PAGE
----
Toronto’s city council spent years in the hands of councilor Gary Crawford, who fought with administration over who should pay for garbage pickup and council’s own office costs. Crawford, who was elected mayor in 2002, instituted sweeping reforms that cut the city’s budget by 10 percent. He also oversaw a group of private waste haulers, members of whom, he discovered, were booked to collect almost as much city-run garbage as the city overall.
When a spike in residential residential garbage pickup after the 2008-2009 recession cut into city government’s ability to pay for daily residential garbage pickup, Crawford sought the help of veteran Toronto entrepreneur Roy Clarke. Clarke assembled a collection of private haulers, many of whom would have been paid only based on the number of days the councilroom had more cleaning crews working than the private haulers could handle. Not all of the private haulers managed to agree to participate. Some refused to disclose their rates, which Mr. Clarke had been required to keep confidential by law. (He did so, eventually, but few others did.) In the course of the negotiations, council wound up paying the private haulers less than they were paying the city.
While most garbage collection is now done by city employees, private haulers still have a say in the pricing of residential garbage pickup.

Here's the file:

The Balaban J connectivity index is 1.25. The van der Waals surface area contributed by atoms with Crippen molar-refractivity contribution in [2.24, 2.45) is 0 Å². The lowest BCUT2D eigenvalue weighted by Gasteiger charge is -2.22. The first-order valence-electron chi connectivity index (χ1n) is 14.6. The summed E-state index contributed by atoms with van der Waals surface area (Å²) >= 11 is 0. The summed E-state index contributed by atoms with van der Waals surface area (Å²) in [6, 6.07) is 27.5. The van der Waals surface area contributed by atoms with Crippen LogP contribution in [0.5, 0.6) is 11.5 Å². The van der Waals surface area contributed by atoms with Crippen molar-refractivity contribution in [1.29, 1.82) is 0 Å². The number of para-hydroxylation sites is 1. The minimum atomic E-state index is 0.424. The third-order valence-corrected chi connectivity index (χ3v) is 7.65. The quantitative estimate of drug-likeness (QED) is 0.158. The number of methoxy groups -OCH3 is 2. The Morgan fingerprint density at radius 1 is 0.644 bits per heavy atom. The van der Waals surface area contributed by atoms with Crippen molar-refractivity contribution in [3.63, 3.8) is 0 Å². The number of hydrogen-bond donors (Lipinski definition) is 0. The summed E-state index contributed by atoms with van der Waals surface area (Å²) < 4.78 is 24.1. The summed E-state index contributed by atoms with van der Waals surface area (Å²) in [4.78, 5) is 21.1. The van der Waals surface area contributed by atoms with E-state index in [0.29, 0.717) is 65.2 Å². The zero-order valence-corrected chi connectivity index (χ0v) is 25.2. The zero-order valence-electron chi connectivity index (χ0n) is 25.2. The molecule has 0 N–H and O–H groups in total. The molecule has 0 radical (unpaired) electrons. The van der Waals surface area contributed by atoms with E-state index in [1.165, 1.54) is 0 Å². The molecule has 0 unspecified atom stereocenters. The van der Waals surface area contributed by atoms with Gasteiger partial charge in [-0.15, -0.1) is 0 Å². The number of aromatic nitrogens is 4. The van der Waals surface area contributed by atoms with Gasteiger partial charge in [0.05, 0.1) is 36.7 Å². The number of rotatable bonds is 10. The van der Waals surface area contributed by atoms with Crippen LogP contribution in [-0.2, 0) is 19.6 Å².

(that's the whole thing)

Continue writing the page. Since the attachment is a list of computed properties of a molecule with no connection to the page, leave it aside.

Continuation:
A report prepared for Toronto Mayor John Tory showed the private haulers saving a total of $74.5 million in fees between 2014 and 2017, when Tory was city council’s longest-serving mayor. Mr. Tory noted Thursday that had Mr. Crawford used his system to cover all household waste, the report suggested the savings would have amounted to $91 million.
A council committee is now holding a workshop to determine whether city contracts should be altered. One idea being considered is to tie the fees for private haulers to Ontario’s new cap-and-trade program. The program, which aims to reduce emissions and reduce costs for industry, recently began charging fees based on a customer’s emissions. Ontario’s program currently reduces the amount of garbage small businesses and incinerators send to landfills by capping the amount of waste they can emit.
Read the full story at Toronto Star.
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